At Prime Minister’s Questions this week, the Prime Minister and Leader of the Opposition adopted a sombre, less partisan tone when discussing the fall-out from Sarah Everard’s murder. Boris Johnson agreed with Keir Starmer that this ‘must be a watershed moment to change how we as a society treat women and girls’ and promised ‘cultural change’.
But while the commitment to work towards lasting change was welcome, the lack of policy substance was striking. Keir Starmer made the case for tougher sentences for rapists. Very few people (least of all me) will argue with that, but with less than 2 per cent of rape cases recorded by the police leading to a charge, and even fewer making it to court, are tougher sentences really the number one priority for reform?
The government’s contribution was even more sparse, amounting to a hurriedly briefed package of measures late on Tuesday evening, including the frankly bizarre proposal to place plain clothes officers in pubs. And the government’s flagship Police, Crime, Sentencing and Courts Bill, currently going through parliament, is all but silent on the issue of tackling violence against women.
The urgent need for reform was laid bare on Thursday, with the publication of new ONS figures on the nature and scale of sexual violence, taken from the Crime Survey for England and Wales. These figures suggest a total of 1.6 million people have been the victim of rape, sexual assault by penetration or an attempted offence since the age of 16. That’s 7.1 per cent of women.
The majority of these crimes involve ‘intimate partner violence’ – with nearly half (44 per cent) of victims who experienced sexual assault by rape or penetration since the age of 16 victimised by their partner or ex-partner, and over a third (37 per cent) by someone who was known to them. By comparison, 15 per cent reported being assaulted by a stranger.
Sexual assault also tends to be experienced more than once. Nearly half of victims aged 16 to 59 years who experienced rape or assault by penetration (including attempts) since the age of 16, had been a victim at least twice (49 per cent). Over one-fifth of victims reported experiencing this type of assault more than three times since they were 16 (22 per cent).
However, perhaps most worrying of all, is what the data says about women’s willingness to report these crimes when they occur. Fewer than one in six victims (16 per cent) said that they had reported the assault to the police. For those that told someone about the abuse, but did not report it to the police, the most common reasons given were: ‘embarrassment’, ‘did not think they could help’, or ‘thought it would be humiliating’. Shockingly, a quarter of victims thought the police would not believe them.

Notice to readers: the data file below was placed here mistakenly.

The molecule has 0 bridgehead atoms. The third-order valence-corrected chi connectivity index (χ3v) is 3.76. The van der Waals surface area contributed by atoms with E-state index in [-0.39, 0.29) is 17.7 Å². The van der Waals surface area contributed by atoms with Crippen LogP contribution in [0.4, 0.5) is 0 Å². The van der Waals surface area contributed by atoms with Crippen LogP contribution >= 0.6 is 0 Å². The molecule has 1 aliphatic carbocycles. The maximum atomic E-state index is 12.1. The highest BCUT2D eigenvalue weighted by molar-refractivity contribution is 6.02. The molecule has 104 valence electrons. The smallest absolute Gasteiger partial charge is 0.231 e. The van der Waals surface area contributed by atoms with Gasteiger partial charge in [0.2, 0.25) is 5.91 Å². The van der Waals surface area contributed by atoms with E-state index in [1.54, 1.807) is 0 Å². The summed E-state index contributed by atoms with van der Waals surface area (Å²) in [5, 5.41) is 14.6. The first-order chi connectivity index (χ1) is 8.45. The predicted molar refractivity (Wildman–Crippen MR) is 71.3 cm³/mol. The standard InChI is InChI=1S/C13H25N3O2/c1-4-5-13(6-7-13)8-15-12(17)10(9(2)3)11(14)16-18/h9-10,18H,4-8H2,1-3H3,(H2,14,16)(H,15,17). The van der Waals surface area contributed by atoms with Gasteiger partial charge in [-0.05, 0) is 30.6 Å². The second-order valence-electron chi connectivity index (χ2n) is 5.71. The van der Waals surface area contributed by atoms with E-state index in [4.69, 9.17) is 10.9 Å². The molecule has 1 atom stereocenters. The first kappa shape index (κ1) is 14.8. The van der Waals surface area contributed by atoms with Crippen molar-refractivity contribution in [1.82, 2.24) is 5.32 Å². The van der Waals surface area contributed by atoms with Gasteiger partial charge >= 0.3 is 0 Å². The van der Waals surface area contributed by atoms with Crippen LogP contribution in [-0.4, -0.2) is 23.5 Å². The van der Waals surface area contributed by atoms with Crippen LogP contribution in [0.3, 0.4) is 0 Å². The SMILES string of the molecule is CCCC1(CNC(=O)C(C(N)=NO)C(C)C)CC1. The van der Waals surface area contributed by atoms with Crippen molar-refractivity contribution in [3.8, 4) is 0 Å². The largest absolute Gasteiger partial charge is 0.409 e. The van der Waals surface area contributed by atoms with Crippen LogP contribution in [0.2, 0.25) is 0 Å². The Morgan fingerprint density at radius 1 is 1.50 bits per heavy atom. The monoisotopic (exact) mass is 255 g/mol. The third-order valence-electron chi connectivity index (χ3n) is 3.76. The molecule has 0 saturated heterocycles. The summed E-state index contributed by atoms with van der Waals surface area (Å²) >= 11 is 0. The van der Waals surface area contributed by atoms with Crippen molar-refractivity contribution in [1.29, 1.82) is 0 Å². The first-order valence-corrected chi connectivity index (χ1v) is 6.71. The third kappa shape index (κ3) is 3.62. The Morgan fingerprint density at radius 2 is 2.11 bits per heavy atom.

Given the extreme nature of these crimes, the scale of these figures is shocking and an indictment on our criminal justice system.
None of which is to say solving the problem will be easy. Sexual assaults are complicated and time-consuming to investigate. In particular, the initial stage of an investigation - when police have to gather enough evidence to refer a case to the Crown Prosecution Service (CPS) - has arguably become more complex, with an increase in the amount of evidence to consider, often from phones and social media. Between 2012 and 2018 the time taken by police in England and Wales to investigate a rape case and for prosecutors to decide whether to prosecute more than doubled to over a year.
In recent years, the suspicion has grown that CJS agencies may actually have been discouraged from bringing rape prosecutions. In November 2019 it was revealed that the CPS previously had a secret conviction rape target, introduced in 2016 - that 60 per cent of rape cases should end in conviction. This may have caused prosecutors to drop weaker or more challenging cases though this has been denied by the CPS.
In the end, what can make a break a case is the degree to which victims of sexual assault feel inclined to stay engaged with the process in order to secure a conviction. Often victims withdraw their complaints because they cannot face the intrusion into their privacy that comes with a routine investigation. This is because many will be required to hand over their mobile phones, so that the data can be downloaded to see if it has any bearing on a possible criminal prosecution. In July 2020 the CPS and police agreed to scrap the controversial digital consent form that people alleging rape had previously been asked to sign, which had required them to divulge all their mobile phone data.
However, the complexities involved should not be used as an excuse for inaction. We know there are practical reforms that would make a difference, such as strengthening sex and relationship education in schools, improving victim liaison services within policing, further limiting the CPS’ ability to make disproportionate and intrusive demands for rape complainants’ phone contents, and improving the court experience for victims, for example, by allowing them to give evidence via video link.
There are signs that the government may be, belatedly, waking up to the urgency of doing more. On Wednesday, ministers announced their intention to begin recording misogyny as a hate crime - a key ask of campaigners. But, as Thursday’s figures show, there is a lot more to do. Vague pledges to bring about ‘culture change’ won’t cut it.